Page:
Synaptic pruning is a brain function that helps maintain normal neuronal connectivity. When synapses are lost or damaged, it may lead to neuropsychiatric disorders such as schizophrenia and autism spectrum disorder (ASD). The term “prune” refers to the process of removing dead or dying neurons from the network. The loss of connections between neurons causes problems with communication within the brain. For instance, if one neuron loses its connection to another, then the two neurons cannot communicate with each other effectively. If too many connections are lost, then the brain’s ability to learn and remember is impaired.
The term “pruning” comes from the Latin word prōprare meaning “to cut.” The process of synaptic pruning occurs during adolescence because it is thought that this stage of development allows for greater plasticity than later stages of development. During this time, the brain undergoes a period of rapid growth and maturation. As a result, there is often a loss of synapses due to the increase in neural activity.
In order to keep these new connections intact, they must be removed. The removal of dead or dying cells is done through the use of chemicals called neurotransmitters which are released into the surrounding area where they bind with receptors located throughout the body. The purpose of the pruning is to remove weak or haphazard connections in the brain.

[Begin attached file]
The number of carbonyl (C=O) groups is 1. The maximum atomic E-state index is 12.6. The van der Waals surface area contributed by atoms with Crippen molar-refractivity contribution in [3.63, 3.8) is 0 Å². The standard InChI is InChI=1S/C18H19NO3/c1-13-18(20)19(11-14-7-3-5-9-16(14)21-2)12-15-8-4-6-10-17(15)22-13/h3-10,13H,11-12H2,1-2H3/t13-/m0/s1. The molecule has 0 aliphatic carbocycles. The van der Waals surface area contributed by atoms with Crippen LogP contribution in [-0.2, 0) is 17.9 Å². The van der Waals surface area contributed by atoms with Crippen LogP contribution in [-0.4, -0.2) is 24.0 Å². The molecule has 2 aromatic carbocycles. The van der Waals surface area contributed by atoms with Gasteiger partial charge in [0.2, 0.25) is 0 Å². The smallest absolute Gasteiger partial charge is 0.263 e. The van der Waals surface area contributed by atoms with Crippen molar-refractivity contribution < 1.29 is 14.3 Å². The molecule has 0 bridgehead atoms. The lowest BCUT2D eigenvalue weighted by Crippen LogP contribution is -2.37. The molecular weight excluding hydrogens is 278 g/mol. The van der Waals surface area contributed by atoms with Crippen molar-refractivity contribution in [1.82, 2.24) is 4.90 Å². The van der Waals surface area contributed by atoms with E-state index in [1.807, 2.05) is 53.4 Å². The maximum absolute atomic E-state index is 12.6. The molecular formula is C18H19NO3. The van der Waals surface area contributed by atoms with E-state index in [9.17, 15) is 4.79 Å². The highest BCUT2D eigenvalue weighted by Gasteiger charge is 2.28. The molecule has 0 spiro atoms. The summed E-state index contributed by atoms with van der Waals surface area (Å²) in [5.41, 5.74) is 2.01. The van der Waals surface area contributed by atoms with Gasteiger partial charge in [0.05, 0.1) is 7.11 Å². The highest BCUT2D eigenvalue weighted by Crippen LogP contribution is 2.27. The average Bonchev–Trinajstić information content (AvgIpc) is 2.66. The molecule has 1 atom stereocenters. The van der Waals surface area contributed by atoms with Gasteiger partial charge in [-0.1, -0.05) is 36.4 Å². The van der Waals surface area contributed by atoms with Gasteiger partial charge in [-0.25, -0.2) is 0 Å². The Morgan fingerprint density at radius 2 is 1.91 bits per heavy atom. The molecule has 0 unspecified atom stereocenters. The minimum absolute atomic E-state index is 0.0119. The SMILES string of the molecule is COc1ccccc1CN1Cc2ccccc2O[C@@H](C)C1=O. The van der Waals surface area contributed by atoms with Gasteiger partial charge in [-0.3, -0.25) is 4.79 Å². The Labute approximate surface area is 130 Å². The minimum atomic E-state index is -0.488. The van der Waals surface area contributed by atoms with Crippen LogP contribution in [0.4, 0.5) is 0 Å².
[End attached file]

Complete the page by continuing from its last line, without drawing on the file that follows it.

The synaptic pruning process begins shortly after birth and continues into young adulthood. In fact, studies show that newborn infants have up to one hundred billion neurons. During infancy and early childhood, many of these neurons are lost as a result of the pruning process. After the age of two, humans have around 86 billion neurons which is enough for them to retain most of their abilities.
The human nervous system contains two types of connections: grey matter and white matter. The grey matter contains groups of cells called nuclei. These nuclei contain the cell bodies of brain cells (neurons). The white matter contains bundles of long nerve fibers that connect different groups of cells in different regions of the brain.
The pruning process involves the reduction of grey matter, the loss of unneeded cells and neural connections. During this time, white matter continues to develop and grow.
The brain uses a system called synaptic plasticity and competitive learning to determine which synapses (connections) should be preserved. The specific molecules involved in synaptic plasticity are thought to be identical to those involved in learning and memory. When two neurons are active at the same time, a chemical exchange occurs between the two cells. This exchange strengthens the connection between the two cells causing them to respond more readily to one another.
If a neuron is not active, the connection eventually fades and dies. Another method of removal involves the formation of a structure called a dendritic spine which acts as a holding area for synapses within the brain. When an excitatory synapse attaches to a dendritic spine, the spine grows. When an excitatory synapse loses its connection, the spine shrinks.
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